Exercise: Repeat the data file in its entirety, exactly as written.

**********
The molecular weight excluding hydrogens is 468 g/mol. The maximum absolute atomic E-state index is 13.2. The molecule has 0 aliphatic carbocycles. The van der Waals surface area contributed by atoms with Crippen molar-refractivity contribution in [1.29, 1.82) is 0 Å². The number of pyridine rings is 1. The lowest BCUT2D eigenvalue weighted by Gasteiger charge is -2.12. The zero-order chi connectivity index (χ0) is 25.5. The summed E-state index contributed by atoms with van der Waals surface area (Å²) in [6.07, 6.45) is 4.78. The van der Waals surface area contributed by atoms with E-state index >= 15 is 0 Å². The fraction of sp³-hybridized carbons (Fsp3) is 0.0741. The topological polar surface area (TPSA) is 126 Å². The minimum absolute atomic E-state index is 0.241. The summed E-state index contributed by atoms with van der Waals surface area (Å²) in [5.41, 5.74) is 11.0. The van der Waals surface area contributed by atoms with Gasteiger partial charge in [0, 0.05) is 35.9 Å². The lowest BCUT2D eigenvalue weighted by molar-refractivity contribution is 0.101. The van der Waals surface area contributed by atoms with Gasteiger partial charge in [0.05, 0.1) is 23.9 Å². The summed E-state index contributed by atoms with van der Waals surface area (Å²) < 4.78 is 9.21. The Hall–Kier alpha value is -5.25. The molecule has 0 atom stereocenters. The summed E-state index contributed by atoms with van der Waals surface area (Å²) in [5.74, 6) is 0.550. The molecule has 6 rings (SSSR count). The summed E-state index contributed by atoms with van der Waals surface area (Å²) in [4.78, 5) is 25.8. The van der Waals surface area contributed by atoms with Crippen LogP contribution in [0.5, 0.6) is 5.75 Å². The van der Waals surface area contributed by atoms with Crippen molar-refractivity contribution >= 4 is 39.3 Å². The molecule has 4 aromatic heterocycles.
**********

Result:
The molecular weight excluding hydrogens is 468 g/mol. The maximum absolute atomic E-state index is 13.2. The molecule has 0 aliphatic carbocycles. The van der Waals surface area contributed by atoms with Crippen molar-refractivity contribution in [1.29, 1.82) is 0 Å². The number of pyridine rings is 1. The lowest BCUT2D eigenvalue weighted by Gasteiger charge is -2.12. The zero-order chi connectivity index (χ0) is 25.5. The summed E-state index contributed by atoms with van der Waals surface area (Å²) in [6.07, 6.45) is 4.78. The van der Waals surface area contributed by atoms with E-state index >= 15 is 0 Å². The fraction of sp³-hybridized carbons (Fsp3) is 0.0741. The topological polar surface area (TPSA) is 126 Å². The minimum absolute atomic E-state index is 0.241. The summed E-state index contributed by atoms with van der Waals surface area (Å²) in [5.41, 5.74) is 11.0. The van der Waals surface area contributed by atoms with Gasteiger partial charge in [0, 0.05) is 35.9 Å². The lowest BCUT2D eigenvalue weighted by molar-refractivity contribution is 0.101. The van der Waals surface area contributed by atoms with Gasteiger partial charge in [0.05, 0.1) is 23.9 Å². The summed E-state index contributed by atoms with van der Waals surface area (Å²) < 4.78 is 9.21. The Hall–Kier alpha value is -5.25. The molecule has 0 atom stereocenters. The summed E-state index contributed by atoms with van der Waals surface area (Å²) in [5.74, 6) is 0.550. The molecule has 6 rings (SSSR count). The summed E-state index contributed by atoms with van der Waals surface area (Å²) in [4.78, 5) is 25.8. The van der Waals surface area contributed by atoms with Crippen LogP contribution in [0.5, 0.6) is 5.75 Å². The van der Waals surface area contributed by atoms with Crippen molar-refractivity contribution >= 4 is 39.3 Å². The molecule has 4 aromatic heterocycles.